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Getting Records from New Jersey Local Gov Could Take 2 Years

While the state’s Government Records Council is supposed to help resolve requests as quickly as possible, a report from a watchdog group found that it takes an average of 21 months to handle cases.

(TNS) — If you’re trying to get your town’s budget, your county’s payroll or contracts from a state agency but you’re hitting roadblocks, the Government Records Council in New Jersey is supposed to help resolve the issue “as expeditiously as possible.”

Just don’t hold your breath.

A new report from a state government watchdog finds the GRC, designed to be a fast and efficient advocate for government transparency, is instead taking an average of 21 months to handle cases, with a running backlog of between 300 and 500 complaints.

Enacted two decades ago, the Open Public Records Act, or OPRA, is the state’s primary public records law, defining a host of local, county and state records as subject to public disclosure. The law also created the GRC, which is supposed to play referee when a public entity and a records requester disagree on how the law applies.

“Transparency fuels democracy,” acting state Comptroller Kevin Walsh, whose agency released the report, said in an interview Tuesday, July 26.

“This is a promise the state has made to the people of New Jersey, that you can help hold the government responsible. So this is a process that should not take years.”

In the report, the comptroller notes that the agency “has acknowledged that it could amend its rules to improve its processes. Until recently, however, it has not initiated such action.”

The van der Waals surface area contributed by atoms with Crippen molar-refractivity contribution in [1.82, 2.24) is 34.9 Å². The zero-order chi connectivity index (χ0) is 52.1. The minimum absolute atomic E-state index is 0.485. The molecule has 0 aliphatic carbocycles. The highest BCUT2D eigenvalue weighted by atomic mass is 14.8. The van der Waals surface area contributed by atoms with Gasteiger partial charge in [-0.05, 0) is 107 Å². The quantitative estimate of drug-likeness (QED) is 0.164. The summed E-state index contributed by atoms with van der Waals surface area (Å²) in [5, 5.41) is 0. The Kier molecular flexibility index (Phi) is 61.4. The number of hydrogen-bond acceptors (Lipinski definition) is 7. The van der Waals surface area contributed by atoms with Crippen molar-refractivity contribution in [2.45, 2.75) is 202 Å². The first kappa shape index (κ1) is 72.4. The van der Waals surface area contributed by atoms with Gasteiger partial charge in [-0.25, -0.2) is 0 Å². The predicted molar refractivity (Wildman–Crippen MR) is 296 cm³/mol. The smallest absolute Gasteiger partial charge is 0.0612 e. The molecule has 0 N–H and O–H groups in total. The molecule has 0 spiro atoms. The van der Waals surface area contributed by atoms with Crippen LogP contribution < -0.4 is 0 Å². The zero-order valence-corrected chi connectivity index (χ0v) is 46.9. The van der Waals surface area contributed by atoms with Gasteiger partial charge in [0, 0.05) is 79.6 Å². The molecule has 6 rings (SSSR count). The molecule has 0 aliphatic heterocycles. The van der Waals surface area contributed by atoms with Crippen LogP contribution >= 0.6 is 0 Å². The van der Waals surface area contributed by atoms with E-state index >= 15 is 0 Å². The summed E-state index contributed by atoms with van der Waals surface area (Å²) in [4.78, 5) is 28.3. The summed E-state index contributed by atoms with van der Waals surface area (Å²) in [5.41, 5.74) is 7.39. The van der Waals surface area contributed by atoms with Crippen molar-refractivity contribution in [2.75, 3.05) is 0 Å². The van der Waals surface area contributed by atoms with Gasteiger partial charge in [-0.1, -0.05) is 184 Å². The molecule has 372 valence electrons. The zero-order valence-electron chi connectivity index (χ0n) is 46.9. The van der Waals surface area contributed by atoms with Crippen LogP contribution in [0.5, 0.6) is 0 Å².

The comptroller’s report paints a dire picture of the state of the GRC, but also says the issues they identified “are easily solvable problems.”

For one, the GRC’s budget — a tiny fraction of state government costs — has fallen about 37 percent, from $771,000 in 2006 to $489,000 in 2022. It currently only has one attorney and three staff members, the lowest staffing total it’s ever had.

The state Department of Community Affairs, which oversees the council, is supposed to appoint two more employees, but has failed to do so.

In an email, a spokeswoman for DCA, LIsa Ryan, said that her agency and the GRC agree “that expeditious review and adjudication of OPRA complaints is critical to public transparency of how our government operates.

“It is why GRC has started the process of updating regulations to reduce the time it takes to resolve complaints and why GRC has actively recruited staff for several years,” she said.

Marc Pfeiffer, a senior policy fellow at Rutgers University and the first director of the GRC, said it was time to revisit how the council is structured.

“The law was written with an appreciation for the technology at the time, for the procedures at the time,” Pfeiffer said. “Over 20 years, that drove changes in how government does its business, and there are changes for the government disclosure process. No one has stepped back, until now, to say maybe the processes we made 20 years ago are now ready for the 21st century.”

John Paff, a the chair of the New Jersey Libertarian Party’s Open Government Advocacy Project, said New Jersey officials have long shielded important records from public view and that most requesters use other avenues to obtain information.

“Most serious requesters, if they really want the records, go to Superior Court,” he said.

The report found that the dysfunction in New Jersey’s records system has largely affected people seeking documents from their own towns. On average, it takes three times longer to resolve a records request than it takes to sue through Superior Court, the report found.

The report “recommends that GRC hire additional attorneys, utilizing its full budget allocation for staff to do so, and to notify the Legislature if it needs more money.

Paff said the report makes clear that the GRC is not doing its job.

“This is a statutory mandate, and they’re not doing it,” he said.

©2022 Advance Local Media LLC. Distributed by Tribune Content Agency, LLC.
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